It’s cold. Really bitterly cold. The wind is whipping across the open countryside and the military compound I’m standing in is the first thing which breaks its path. It is the first week of January and I’m in Palestine, queuing to get inside so that I can see for myself the child detainees as they are processed and charged. I’m lucky. We sent my documents to the Israelis in advance and the two international lawyers I am with are well-known, so within 10 minutes we’re in. Not so fortunate are the parents who had been queuing long before we arrived. They most likely set off at five am to be there when the first case is called at nine. Palestine is a tiny country, about the same size as an English county, but it’s not the distance or the lack of public transport that makes journeys there so long, it’s the checkpoints.
Sixty per cent of the West Bank of Palestine is designated as Area C and virtually all of this is under Israeli military control. Put simply, the majority of Palestine is not run by Palestinians but the Israeli Defence Force. It’s why the Palestinian children I have come to observe today are being tried in a military court not a civil court, and it’s why the parents have taken five hours to travel just a few miles, as their route is peppered with military checkpoints. As the crow flies, the military court is only a couple of miles from my hotel in Ramallah, but the journey took me nearly an hour in a private car as we criss-crossed, looped and doubled-back, trying to find checkpoints that were open, didn’t have a massive queue or were deemed accessible – and my car had Israeli plates. Imagine what it must be like if you are Palestinian, on a Palestinian bus, trying to come 20 miles, desperately anxious to see your child.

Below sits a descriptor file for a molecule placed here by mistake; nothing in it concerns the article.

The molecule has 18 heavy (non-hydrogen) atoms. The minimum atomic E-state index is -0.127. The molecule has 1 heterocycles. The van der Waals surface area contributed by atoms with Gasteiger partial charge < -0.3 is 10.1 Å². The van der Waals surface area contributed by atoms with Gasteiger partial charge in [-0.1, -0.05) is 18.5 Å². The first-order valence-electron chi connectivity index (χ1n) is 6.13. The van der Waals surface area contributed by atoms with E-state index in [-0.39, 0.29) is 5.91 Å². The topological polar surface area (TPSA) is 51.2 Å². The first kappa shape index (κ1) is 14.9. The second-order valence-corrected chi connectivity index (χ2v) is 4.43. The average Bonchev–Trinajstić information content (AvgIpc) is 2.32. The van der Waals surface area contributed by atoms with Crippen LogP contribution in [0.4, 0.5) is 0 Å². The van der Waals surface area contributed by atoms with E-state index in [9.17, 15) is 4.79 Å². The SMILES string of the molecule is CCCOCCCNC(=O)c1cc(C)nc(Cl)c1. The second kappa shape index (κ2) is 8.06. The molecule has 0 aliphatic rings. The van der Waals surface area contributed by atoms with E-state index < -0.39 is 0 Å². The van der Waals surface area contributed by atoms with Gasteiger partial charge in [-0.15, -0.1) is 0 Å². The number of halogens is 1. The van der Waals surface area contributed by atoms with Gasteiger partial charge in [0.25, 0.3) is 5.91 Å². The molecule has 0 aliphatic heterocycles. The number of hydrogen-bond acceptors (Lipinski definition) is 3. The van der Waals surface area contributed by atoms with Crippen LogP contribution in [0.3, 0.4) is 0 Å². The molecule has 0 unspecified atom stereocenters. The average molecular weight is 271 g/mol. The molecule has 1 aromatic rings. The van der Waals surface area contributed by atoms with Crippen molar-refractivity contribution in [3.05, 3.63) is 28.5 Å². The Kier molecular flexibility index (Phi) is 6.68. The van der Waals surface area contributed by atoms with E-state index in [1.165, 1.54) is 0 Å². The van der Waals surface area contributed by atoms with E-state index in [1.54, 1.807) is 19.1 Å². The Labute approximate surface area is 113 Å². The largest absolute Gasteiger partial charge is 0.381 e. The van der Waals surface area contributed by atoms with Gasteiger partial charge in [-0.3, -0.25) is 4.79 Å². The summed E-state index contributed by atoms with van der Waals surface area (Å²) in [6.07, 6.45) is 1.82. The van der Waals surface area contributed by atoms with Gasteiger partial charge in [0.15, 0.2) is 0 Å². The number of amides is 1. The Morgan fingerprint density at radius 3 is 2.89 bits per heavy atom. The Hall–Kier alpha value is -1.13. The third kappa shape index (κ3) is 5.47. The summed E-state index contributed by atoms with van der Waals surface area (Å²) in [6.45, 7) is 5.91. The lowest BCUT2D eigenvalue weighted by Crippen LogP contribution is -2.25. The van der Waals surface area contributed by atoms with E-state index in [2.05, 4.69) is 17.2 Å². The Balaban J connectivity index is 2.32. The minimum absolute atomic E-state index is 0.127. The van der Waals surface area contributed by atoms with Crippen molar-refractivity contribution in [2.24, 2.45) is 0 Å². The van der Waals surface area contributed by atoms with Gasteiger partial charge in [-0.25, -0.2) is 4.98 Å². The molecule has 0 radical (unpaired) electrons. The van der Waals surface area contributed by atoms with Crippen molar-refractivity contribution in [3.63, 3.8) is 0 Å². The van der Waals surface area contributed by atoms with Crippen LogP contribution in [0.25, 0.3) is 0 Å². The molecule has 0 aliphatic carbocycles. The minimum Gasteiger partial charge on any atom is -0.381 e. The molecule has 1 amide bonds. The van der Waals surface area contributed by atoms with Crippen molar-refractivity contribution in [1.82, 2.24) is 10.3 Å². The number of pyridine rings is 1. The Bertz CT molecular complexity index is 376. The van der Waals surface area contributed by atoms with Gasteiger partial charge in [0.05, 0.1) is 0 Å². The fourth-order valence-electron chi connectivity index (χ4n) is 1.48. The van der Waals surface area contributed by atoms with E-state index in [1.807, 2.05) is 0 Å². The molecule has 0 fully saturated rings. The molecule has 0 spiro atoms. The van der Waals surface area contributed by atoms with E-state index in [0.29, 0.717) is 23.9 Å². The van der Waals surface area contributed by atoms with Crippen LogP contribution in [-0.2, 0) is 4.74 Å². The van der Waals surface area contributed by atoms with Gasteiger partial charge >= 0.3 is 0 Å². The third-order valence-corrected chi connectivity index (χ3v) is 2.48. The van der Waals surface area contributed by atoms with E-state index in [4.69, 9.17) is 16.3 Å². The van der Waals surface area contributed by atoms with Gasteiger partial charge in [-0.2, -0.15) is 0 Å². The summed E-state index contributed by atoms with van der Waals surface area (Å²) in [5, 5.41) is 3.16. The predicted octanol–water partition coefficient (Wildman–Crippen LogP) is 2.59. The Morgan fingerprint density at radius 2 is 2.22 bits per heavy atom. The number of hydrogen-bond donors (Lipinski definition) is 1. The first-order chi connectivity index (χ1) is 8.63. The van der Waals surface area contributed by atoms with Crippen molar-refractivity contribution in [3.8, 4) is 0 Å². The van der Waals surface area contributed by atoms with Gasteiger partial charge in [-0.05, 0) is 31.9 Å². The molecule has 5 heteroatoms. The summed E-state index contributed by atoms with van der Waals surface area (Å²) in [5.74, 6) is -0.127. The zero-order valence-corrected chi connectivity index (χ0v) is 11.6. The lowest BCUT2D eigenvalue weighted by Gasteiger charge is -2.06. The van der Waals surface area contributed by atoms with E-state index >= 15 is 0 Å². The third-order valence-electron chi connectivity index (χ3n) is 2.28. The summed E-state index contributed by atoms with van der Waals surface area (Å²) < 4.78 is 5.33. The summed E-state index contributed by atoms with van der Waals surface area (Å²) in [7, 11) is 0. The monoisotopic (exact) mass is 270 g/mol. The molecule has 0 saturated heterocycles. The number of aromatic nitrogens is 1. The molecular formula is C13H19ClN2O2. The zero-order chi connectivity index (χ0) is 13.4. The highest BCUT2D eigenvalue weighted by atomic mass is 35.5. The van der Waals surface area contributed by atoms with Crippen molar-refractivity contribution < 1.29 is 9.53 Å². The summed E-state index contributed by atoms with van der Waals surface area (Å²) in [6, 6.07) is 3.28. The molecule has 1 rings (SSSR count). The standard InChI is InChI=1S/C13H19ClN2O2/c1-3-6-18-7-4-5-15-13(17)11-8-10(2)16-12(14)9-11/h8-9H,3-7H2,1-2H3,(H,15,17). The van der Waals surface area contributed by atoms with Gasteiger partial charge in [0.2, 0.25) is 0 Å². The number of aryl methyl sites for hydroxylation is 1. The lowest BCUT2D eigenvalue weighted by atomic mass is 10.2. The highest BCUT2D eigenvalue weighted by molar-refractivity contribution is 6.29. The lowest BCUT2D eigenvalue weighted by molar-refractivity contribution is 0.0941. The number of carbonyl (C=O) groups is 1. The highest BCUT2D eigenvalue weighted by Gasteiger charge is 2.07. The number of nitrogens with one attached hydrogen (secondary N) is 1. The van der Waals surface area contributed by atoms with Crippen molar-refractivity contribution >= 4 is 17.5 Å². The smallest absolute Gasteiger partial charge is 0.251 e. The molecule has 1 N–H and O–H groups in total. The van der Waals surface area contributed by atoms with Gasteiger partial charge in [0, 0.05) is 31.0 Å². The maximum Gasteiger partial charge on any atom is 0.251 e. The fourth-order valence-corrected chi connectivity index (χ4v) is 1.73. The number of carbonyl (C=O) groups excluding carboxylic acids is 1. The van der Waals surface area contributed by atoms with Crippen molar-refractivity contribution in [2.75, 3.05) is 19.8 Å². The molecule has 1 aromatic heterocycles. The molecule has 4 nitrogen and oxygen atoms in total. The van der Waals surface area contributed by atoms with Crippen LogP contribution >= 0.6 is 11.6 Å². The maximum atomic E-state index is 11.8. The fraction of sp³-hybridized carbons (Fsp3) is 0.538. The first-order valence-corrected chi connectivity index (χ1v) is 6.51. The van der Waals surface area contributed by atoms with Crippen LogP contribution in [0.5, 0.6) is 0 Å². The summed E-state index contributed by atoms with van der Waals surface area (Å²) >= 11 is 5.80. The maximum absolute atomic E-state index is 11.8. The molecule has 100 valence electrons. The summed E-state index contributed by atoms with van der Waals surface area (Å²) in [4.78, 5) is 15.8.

Once inside the compound I enter a small security room. Much like an airport, I take off my coat, shoes and have my bag searched. Bizarrely, I am not allowed to take my gloves in to the room, but I can take my pen. This tickled me. I’m stopped from throwing down my gauntlet, but I can write about it. The lawyers and I now go back outside into a large holding area. There are hundreds of parents waiting for their child’s name to be called. The court is open from nine am to five pm but you don’t know what time your child may be tried, so you have to be there all day. There is a small canteen but, in spite of the cold, most people huddle outside. One of my chaperones tells me that whatever happens, I must not use the public toilet.
The courts proper are housed in large Portakabins behind a steel fence. Entering them I am struck by how hot they are and how many people wearing uniforms are lounging around looking bored. I wasn’t expecting the judge to be in uniform or quite so many young drafted soldiers to be there. We sit in plastic bucket chairs and it is only then that I notice a small, scared boy sat on his own behind a barrier. His feet are shackled.